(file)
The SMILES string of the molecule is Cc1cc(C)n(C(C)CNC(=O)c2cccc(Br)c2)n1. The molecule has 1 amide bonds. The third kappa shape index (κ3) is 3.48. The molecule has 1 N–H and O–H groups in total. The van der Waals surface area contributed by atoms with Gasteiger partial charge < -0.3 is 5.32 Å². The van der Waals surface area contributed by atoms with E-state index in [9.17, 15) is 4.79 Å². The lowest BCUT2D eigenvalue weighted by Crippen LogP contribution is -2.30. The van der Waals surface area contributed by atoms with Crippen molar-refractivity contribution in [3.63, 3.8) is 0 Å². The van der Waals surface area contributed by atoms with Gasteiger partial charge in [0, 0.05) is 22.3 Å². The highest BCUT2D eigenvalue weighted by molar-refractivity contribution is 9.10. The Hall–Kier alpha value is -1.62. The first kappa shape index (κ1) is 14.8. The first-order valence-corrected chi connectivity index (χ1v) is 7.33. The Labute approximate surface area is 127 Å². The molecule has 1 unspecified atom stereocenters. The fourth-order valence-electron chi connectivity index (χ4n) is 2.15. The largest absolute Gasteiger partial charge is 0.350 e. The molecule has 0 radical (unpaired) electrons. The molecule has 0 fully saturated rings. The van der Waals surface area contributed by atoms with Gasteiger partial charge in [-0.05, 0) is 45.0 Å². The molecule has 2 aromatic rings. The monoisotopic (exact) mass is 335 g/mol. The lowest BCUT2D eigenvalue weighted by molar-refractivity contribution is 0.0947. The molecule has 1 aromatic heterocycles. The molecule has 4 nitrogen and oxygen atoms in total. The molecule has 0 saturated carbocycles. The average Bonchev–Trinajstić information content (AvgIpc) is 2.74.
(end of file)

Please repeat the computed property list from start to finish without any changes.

The SMILES string of the molecule is Cc1cc(C)n(C(C)CNC(=O)c2cccc(Br)c2)n1. The molecule has 1 amide bonds. The third kappa shape index (κ3) is 3.48. The molecule has 1 N–H and O–H groups in total. The van der Waals surface area contributed by atoms with Gasteiger partial charge < -0.3 is 5.32 Å². The van der Waals surface area contributed by atoms with E-state index in [9.17, 15) is 4.79 Å². The lowest BCUT2D eigenvalue weighted by Crippen LogP contribution is -2.30. The van der Waals surface area contributed by atoms with Crippen molar-refractivity contribution in [3.63, 3.8) is 0 Å². The van der Waals surface area contributed by atoms with Gasteiger partial charge in [0, 0.05) is 22.3 Å². The highest BCUT2D eigenvalue weighted by molar-refractivity contribution is 9.10. The Hall–Kier alpha value is -1.62. The first kappa shape index (κ1) is 14.8. The first-order valence-corrected chi connectivity index (χ1v) is 7.33. The Labute approximate surface area is 127 Å². The molecule has 1 unspecified atom stereocenters. The fourth-order valence-electron chi connectivity index (χ4n) is 2.15. The largest absolute Gasteiger partial charge is 0.350 e. The molecule has 0 radical (unpaired) electrons. The molecule has 0 fully saturated rings. The van der Waals surface area contributed by atoms with Gasteiger partial charge in [-0.05, 0) is 45.0 Å². The molecule has 2 aromatic rings. The monoisotopic (exact) mass is 335 g/mol. The lowest BCUT2D eigenvalue weighted by molar-refractivity contribution is 0.0947. The molecule has 1 aromatic heterocycles. The molecule has 4 nitrogen and oxygen atoms in total. The molecule has 0 saturated carbocycles. The average Bonchev–Trinajstić information content (AvgIpc) is 2.74.